Spring at last

Published: 14th May 2009

What a fabulous week we have had here in Glenloy. The skies have been vivid blue, the snow-topped mountains as clear as a bell, including Ben Nevis, and the temperatures have almost been touching 20o. The nights have been cold, which has somewhat curtailed the haul of moths, but some new ones for the year have been tucked away in the trap – Early Thorn, the Streamer, Small Phoenix and Scalloped Hazel. We did manage a night out with the bat detector yesterday, and were pleased to pick up several Soprano Pipistrelle, and what almost certainly were Daubentons over the River Loy. A couple of days earlier I found a bat that had been freshly killed, by Loy Bridge. It isn't often possible to get a good look at all the defining characteristics of bats, but this one definitely keyed out to Pipistrelle. We were able to appreciate some of the more obscure features such as the neat, rounded tragus in the ear, and the membrane behind the spur of the hind feet.

The birds too have been singing away. A Garden Warbler has been giving a full performance in the garden, along with Blackcaps, and the now monotonous Chiffchaff. I heard my first Sedgte Warbler of the year lustily grating and warbling along the Caledonian Canal, and the Grasshopper Warbler was still reeling away. Tree Pipits now seem to be everywhere. The local Osprey seems to have settled tight onto the nest. There are also plenty of butterflies about, although almost all Green-veined Whites, Orange-tips and somewhat jaded Peacocks. No sign yet of Fritillaries, although I haven't looked hard for a couple of days. The frog tadpoles have grown hind limbs, and I saw a Palmate Newt busy picking them off in a forestry ditch the other day.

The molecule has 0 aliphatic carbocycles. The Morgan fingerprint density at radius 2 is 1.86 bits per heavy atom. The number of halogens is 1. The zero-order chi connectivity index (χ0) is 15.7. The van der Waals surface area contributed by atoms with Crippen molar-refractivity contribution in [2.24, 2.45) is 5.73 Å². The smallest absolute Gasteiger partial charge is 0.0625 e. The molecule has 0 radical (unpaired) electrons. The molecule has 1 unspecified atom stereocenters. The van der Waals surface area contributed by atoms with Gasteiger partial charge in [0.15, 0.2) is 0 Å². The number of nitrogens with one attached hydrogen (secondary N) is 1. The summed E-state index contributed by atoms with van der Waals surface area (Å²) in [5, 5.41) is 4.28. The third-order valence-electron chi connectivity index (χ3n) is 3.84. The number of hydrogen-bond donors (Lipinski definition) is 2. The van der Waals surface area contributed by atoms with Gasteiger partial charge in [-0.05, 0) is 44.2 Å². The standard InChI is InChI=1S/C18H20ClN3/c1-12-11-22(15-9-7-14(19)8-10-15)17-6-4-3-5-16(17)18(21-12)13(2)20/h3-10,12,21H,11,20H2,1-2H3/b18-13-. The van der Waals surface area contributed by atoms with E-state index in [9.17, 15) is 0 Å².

Today I saw my first Wood Cranesbill of the year in flower, always a sight to inspire. The Bluebells have come on in leaps and bounds with the sun, and have become a spectacle, almost overnight. We took a walk last weekend to the ruins of Tor Castle by the River Lochy (where Banquo's ghost reutedly walks to this day). This is covered in Fairy Foxgloves, although they were only just beginning to flower, once out their neat purple heads make a very pretty sight. I am intrigued by the name as they seem to be most unlike the common Foxglove. More intriguing was a tidy patch of Wood Spurge close by , in full flower. This must be an introduction, but of what antiquity who knows